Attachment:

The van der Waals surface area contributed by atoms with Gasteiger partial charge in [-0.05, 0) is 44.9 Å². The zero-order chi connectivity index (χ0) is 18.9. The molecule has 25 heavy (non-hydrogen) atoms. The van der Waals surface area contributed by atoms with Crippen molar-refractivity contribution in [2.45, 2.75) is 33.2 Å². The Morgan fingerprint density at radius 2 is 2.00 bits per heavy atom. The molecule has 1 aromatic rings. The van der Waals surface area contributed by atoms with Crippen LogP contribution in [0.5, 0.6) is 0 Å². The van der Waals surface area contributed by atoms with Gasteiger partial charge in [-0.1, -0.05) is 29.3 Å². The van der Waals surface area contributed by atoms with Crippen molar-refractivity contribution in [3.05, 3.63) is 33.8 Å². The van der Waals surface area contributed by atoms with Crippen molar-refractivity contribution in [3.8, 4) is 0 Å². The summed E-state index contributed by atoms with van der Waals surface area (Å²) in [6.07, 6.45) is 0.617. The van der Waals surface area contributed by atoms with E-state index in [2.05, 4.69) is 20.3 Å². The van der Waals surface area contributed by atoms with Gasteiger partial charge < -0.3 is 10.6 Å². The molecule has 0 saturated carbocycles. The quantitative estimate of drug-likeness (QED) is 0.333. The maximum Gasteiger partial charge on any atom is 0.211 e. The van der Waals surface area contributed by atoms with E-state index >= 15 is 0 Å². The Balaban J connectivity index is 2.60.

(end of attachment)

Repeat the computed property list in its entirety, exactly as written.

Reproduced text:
The van der Waals surface area contributed by atoms with Gasteiger partial charge in [-0.05, 0) is 44.9 Å². The zero-order chi connectivity index (χ0) is 18.9. The molecule has 25 heavy (non-hydrogen) atoms. The van der Waals surface area contributed by atoms with Crippen molar-refractivity contribution in [2.45, 2.75) is 33.2 Å². The Morgan fingerprint density at radius 2 is 2.00 bits per heavy atom. The molecule has 1 aromatic rings. The van der Waals surface area contributed by atoms with Crippen LogP contribution in [0.5, 0.6) is 0 Å². The van der Waals surface area contributed by atoms with Gasteiger partial charge in [-0.1, -0.05) is 29.3 Å². The van der Waals surface area contributed by atoms with Crippen molar-refractivity contribution in [3.05, 3.63) is 33.8 Å². The van der Waals surface area contributed by atoms with Crippen molar-refractivity contribution in [3.8, 4) is 0 Å². The summed E-state index contributed by atoms with van der Waals surface area (Å²) in [6.07, 6.45) is 0.617. The van der Waals surface area contributed by atoms with E-state index in [2.05, 4.69) is 20.3 Å². The van der Waals surface area contributed by atoms with Gasteiger partial charge < -0.3 is 10.6 Å². The molecule has 0 saturated carbocycles. The quantitative estimate of drug-likeness (QED) is 0.333. The maximum Gasteiger partial charge on any atom is 0.211 e. The van der Waals surface area contributed by atoms with E-state index >= 15 is 0 Å². The Balaban J connectivity index is 2.60.